This section is from the book "A Treatise On Beverages or The Complete Practical Bottler", by Charles Herman Sulz. Also available from Amazon: A Treatise On Beverages.
Oil of cinnamon is obtained from the bark of the cinnamon tree, found in the forests of Ceylon, while oil of cassia is obtained from the bark of a similar tree found in Southern China and Cochin China. The bark of the Ceylon tree is the best and yields the most aromatic oil, which is prepared by distilling the chips and refuse bark with water. Oil of cinnamon is a pale-yellow or reddish liquid, becoming red-brown and thicker on exposure. It has a strong but agreeable cinnamon odor, and a sweet, hot and aromatic taste; specific gravity about 1.035, which increases by age; is readily soluble in alcohol.
Oil of Cassia is very much like the preceding, but its color is more brownish, its odor less delicate and its taste less sweet; specific gravity 1.055 to 1.065.
Oil of cinnamon is frequently adulterated with the cheaper oil of cassia. By ascertaining the specific gravity this may be detected. An adulteration with oil of cloves or oil of cinnamon-leaves is detected on heating, when acrid vapors will be given off. "A solution of four drops of oil of cinnamon in ten ccm. of alcohol should, on the addition of one drop of test solution of ferric chloride (ferric chloride dissolved in ten parts of water), give merely a brown but not a green or blue color (carbolic acid, oil of cloves, etc.)". - P. G.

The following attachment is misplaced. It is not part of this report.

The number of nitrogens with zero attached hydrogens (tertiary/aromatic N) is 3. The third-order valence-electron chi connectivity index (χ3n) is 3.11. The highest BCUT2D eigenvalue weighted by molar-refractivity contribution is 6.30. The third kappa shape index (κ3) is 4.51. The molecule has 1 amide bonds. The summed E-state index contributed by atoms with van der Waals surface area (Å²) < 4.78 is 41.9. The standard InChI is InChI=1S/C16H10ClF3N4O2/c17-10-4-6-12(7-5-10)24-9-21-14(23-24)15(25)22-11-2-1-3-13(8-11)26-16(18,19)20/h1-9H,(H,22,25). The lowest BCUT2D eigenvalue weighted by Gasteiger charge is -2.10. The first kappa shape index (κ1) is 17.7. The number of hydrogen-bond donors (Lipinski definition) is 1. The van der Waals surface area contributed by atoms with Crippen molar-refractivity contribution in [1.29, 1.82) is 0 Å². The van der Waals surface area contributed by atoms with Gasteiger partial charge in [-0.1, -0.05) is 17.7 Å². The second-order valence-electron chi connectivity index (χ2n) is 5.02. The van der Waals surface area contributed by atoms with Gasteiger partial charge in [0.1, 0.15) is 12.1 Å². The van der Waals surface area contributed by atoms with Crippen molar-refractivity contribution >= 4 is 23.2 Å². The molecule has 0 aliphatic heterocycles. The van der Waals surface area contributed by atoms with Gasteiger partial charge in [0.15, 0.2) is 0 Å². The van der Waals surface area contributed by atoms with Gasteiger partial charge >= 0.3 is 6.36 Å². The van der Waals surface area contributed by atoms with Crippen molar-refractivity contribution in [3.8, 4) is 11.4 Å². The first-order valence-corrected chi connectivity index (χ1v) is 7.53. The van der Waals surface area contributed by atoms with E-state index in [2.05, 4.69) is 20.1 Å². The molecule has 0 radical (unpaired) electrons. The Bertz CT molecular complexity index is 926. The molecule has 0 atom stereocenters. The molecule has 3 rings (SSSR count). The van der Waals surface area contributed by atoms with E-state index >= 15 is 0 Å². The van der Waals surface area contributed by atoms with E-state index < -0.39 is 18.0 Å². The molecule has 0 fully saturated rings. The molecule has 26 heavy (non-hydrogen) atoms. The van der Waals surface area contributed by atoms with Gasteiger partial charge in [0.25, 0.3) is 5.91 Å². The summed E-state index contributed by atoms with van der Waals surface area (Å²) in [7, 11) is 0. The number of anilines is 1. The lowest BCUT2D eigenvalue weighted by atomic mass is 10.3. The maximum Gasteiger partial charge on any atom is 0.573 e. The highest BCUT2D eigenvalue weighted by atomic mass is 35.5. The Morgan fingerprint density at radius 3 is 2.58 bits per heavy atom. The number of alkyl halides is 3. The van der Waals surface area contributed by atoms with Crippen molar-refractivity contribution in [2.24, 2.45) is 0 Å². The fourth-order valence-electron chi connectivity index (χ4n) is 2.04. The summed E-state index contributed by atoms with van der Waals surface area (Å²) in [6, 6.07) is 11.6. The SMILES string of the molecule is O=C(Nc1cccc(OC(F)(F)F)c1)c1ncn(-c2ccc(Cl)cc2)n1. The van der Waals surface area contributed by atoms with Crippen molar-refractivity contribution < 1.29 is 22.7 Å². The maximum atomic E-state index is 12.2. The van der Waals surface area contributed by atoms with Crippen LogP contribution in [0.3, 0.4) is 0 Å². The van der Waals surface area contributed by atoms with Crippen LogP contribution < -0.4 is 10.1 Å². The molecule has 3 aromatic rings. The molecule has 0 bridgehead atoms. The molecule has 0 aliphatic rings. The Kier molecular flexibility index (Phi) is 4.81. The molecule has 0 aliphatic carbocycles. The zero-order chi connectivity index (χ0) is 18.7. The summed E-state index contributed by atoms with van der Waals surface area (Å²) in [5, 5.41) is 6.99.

Oil of Cinnamon-leaves is obtained by distilling the leaves with water. It is a brown liquid, specific gravity 1.053, has strong clove-like and faint nutmeg-like odor; after treatment with potassa the odor resembles that of cinnamon.
Oil Of Cinnamon-Root Is Yellow, Lighter Than Water, Odor Like That Of Cinnamon And Camphor. - N. D. and Muspratt's Chemie.
Take one pound of powdered cinnamon or cassia bark, and a mixture of equal parts of alcohol 95° and water. Moisten the powdered bark with six fluid ounces of this mixture, pack firmly in a percolator, then add the balance of the liquid to saturate the powder and leave a stratum above it. When the liquid begins to drop from the percolator close the lower orifice, cover the percolator tightly, and macerate for forty-eight hours. Then allow the percolation to proceed, gradually adding enough of the same liquid until the bark is exhausted and sixteen fluid ounces of extract are obtained.
Macerate one pound of bruised or powdered cinnamon or cassia bark in five pints of diluted alcohol, or a mixture of two and one-half pints of alcohol 95° and two and one-half pints of water. Filter.